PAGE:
Tips for caring for animals in hot, dry conditions

Victoria is facing unseasonal heat, drought conditions and critically low water levels. Being exposed to extreme heat and low water resources causes significant stress in livestock, and in some cases, can result in their death.

 Sadly, RSPCA Victoria has seen one of the biggest spikes in horse welfare concerns in its 145 year history. The harshness of these conditions can catch people unaware and leave animals vulnerable, so be prepared. All animal owners have a responsibility to ensure regular supervision and supply of water, feed and shelter. This doesn’t just apply to mainstream farmers. Small area and hobby farmers as well as owners of domestic animals have the same responsibilities to put in place plans around supplying adequate water and food supplies at all times, and to have a realistic idea of the costs involved and how these can be managed.

 If you’re struggling to care for your horses or other livestock on your property our advice is to make arrangements for someone else to care for them on their property, or if this is not possible then sale should be considered.
 
Whether it’s through its veterinary practices, regional inspectors, online or via telephone, RSPCA Victoria, along with Victorian Government staff, are always on hand to offer expert advice on animal welfare.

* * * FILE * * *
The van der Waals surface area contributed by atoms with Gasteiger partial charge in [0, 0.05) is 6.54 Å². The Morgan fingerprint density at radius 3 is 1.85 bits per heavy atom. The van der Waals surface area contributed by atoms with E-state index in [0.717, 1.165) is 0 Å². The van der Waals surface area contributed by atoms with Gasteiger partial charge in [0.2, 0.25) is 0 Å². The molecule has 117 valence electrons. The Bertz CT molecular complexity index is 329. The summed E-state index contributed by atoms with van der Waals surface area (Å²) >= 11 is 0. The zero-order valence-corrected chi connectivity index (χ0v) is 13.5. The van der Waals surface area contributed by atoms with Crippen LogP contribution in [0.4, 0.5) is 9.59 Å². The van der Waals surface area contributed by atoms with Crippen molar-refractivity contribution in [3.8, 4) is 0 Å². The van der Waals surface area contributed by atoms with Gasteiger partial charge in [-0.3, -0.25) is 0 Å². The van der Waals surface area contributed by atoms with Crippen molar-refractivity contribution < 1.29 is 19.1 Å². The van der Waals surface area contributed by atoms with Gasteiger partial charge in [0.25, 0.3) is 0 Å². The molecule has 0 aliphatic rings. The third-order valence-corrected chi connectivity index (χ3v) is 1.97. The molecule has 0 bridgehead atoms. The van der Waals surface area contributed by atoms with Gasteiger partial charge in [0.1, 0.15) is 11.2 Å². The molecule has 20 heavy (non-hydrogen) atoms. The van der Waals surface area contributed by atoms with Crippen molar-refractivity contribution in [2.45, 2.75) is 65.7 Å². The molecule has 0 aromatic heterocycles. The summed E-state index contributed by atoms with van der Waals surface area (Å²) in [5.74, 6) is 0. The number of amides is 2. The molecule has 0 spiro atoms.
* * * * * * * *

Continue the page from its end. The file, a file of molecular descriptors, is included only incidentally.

Comprehensive information around caring for your livestock in harsh conditions can be found on the Agriculture Victoria website http://agriculture.vic.gov.au/agriculture/farm-management/drought-preparedness or call them on 186 136 for further advice. Download a pdf of their 2016 Guide on the support services available in Victoria here.

General Tips for all Livestock:

1. Adequate water

This may sound obvious, but make sure you have adequate water to last a hot spell. 
• Keep an eye on dams and the level of evaporation. Dry dams with exposed mud run the risk of animals getting stuck.
• Evaporation can increase salinity in some water. All livestock can be affected by salt poisoning if fresh water is withheld for longer than 24 hours. Pregnant or lactating stock, young animals or animals subjected to heavy heat stress or water loss are most at risk of salt poisoning as a result of excessively saline water. 
• Monitor dams for blue-green algae as lower water levels, silt and animal waste can promote algae blooms Make sure the location of water is made familiar to animals before days of extreme heat. Heat stress can have a significant effect on production and reproduction so it is important that shelter and a plentiful supply of cool water are available.

2. Suitable shelter

The shelter should protect the animals from the sun, allow for the cooling effect of wind and be large enough for all animals to be able to lie down. Housing for intensively housed animals such as poultry and pigs should be fitted with fans that ensure adequate airflow to all animals. Sprinkler systems or spray units are also recommended to aid cooling during extreme temperatures.

3. Good feed

Feed digestion causes heat production which will contribute to the animal’s heat load, so it is important to provide animals with high quality feed to maintain nutrient intake without excessive heat production. Feed early morning or in the evening when temperatures are lower.

4. Transport

Should you have to move livestock during extreme heat:
• Pre-determine your route. 
• Mark a map with places of shade and water availability.